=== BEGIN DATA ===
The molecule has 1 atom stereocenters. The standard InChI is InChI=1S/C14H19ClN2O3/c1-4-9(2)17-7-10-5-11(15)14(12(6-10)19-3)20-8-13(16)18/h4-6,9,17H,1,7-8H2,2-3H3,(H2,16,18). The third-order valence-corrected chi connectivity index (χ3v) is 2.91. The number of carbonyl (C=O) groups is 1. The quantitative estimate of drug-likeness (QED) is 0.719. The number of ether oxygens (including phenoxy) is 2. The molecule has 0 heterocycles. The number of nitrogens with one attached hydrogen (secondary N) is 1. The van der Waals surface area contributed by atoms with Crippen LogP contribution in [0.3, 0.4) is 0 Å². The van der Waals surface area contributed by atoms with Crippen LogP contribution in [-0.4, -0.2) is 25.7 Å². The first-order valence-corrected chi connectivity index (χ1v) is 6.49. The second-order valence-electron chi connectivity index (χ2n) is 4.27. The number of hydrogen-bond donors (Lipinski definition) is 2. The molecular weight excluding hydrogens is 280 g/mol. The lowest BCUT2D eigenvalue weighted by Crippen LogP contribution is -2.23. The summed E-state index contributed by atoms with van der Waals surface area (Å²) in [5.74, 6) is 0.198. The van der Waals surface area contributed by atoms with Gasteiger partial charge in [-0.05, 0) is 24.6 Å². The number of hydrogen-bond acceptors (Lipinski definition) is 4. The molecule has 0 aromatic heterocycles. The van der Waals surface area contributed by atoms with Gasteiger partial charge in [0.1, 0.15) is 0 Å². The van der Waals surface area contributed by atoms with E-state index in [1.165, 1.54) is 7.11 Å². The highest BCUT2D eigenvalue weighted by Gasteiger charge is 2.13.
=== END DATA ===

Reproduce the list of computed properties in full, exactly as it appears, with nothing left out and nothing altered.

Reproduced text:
The molecule has 1 atom stereocenters. The standard InChI is InChI=1S/C14H19ClN2O3/c1-4-9(2)17-7-10-5-11(15)14(12(6-10)19-3)20-8-13(16)18/h4-6,9,17H,1,7-8H2,2-3H3,(H2,16,18). The third-order valence-corrected chi connectivity index (χ3v) is 2.91. The number of carbonyl (C=O) groups is 1. The quantitative estimate of drug-likeness (QED) is 0.719. The number of ether oxygens (including phenoxy) is 2. The molecule has 0 heterocycles. The number of nitrogens with one attached hydrogen (secondary N) is 1. The van der Waals surface area contributed by atoms with Crippen LogP contribution in [0.3, 0.4) is 0 Å². The van der Waals surface area contributed by atoms with Crippen LogP contribution in [-0.4, -0.2) is 25.7 Å². The first-order valence-corrected chi connectivity index (χ1v) is 6.49. The second-order valence-electron chi connectivity index (χ2n) is 4.27. The number of hydrogen-bond donors (Lipinski definition) is 2. The molecular weight excluding hydrogens is 280 g/mol. The lowest BCUT2D eigenvalue weighted by Crippen LogP contribution is -2.23. The summed E-state index contributed by atoms with van der Waals surface area (Å²) in [5.74, 6) is 0.198. The van der Waals surface area contributed by atoms with Gasteiger partial charge in [-0.05, 0) is 24.6 Å². The number of hydrogen-bond acceptors (Lipinski definition) is 4. The molecule has 0 aromatic heterocycles. The van der Waals surface area contributed by atoms with Gasteiger partial charge in [0.1, 0.15) is 0 Å². The van der Waals surface area contributed by atoms with E-state index in [1.165, 1.54) is 7.11 Å². The highest BCUT2D eigenvalue weighted by Gasteiger charge is 2.13.